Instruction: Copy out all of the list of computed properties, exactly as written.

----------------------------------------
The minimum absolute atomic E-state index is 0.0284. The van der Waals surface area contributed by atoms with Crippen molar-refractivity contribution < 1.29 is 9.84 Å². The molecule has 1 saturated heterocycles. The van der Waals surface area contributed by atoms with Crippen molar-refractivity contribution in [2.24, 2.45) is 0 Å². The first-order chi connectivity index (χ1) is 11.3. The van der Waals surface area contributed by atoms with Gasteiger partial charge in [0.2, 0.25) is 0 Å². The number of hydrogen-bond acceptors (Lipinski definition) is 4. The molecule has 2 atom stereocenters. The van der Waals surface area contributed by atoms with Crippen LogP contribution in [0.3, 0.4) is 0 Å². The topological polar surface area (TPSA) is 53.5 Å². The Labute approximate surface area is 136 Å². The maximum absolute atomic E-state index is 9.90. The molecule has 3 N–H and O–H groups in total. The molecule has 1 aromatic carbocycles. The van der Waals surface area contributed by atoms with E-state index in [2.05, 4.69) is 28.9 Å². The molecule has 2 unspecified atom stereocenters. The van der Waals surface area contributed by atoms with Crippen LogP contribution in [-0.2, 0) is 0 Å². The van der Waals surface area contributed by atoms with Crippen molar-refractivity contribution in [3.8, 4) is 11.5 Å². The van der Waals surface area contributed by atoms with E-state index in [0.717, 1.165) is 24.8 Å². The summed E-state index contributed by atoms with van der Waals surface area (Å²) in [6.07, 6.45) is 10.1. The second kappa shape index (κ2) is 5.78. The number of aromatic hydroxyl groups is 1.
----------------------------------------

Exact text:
The minimum absolute atomic E-state index is 0.0284. The van der Waals surface area contributed by atoms with Crippen molar-refractivity contribution < 1.29 is 9.84 Å². The molecule has 1 saturated heterocycles. The van der Waals surface area contributed by atoms with Crippen molar-refractivity contribution in [2.24, 2.45) is 0 Å². The first-order chi connectivity index (χ1) is 11.3. The van der Waals surface area contributed by atoms with Gasteiger partial charge in [0.2, 0.25) is 0 Å². The number of hydrogen-bond acceptors (Lipinski definition) is 4. The molecule has 2 atom stereocenters. The van der Waals surface area contributed by atoms with Crippen LogP contribution in [0.3, 0.4) is 0 Å². The topological polar surface area (TPSA) is 53.5 Å². The Labute approximate surface area is 136 Å². The maximum absolute atomic E-state index is 9.90. The molecule has 3 N–H and O–H groups in total. The molecule has 1 aromatic carbocycles. The van der Waals surface area contributed by atoms with E-state index in [2.05, 4.69) is 28.9 Å². The molecule has 2 unspecified atom stereocenters. The van der Waals surface area contributed by atoms with Crippen LogP contribution in [-0.2, 0) is 0 Å². The van der Waals surface area contributed by atoms with Crippen molar-refractivity contribution in [3.8, 4) is 11.5 Å². The van der Waals surface area contributed by atoms with E-state index in [0.717, 1.165) is 24.8 Å². The summed E-state index contributed by atoms with van der Waals surface area (Å²) in [6.07, 6.45) is 10.1. The second kappa shape index (κ2) is 5.78. The number of aromatic hydroxyl groups is 1.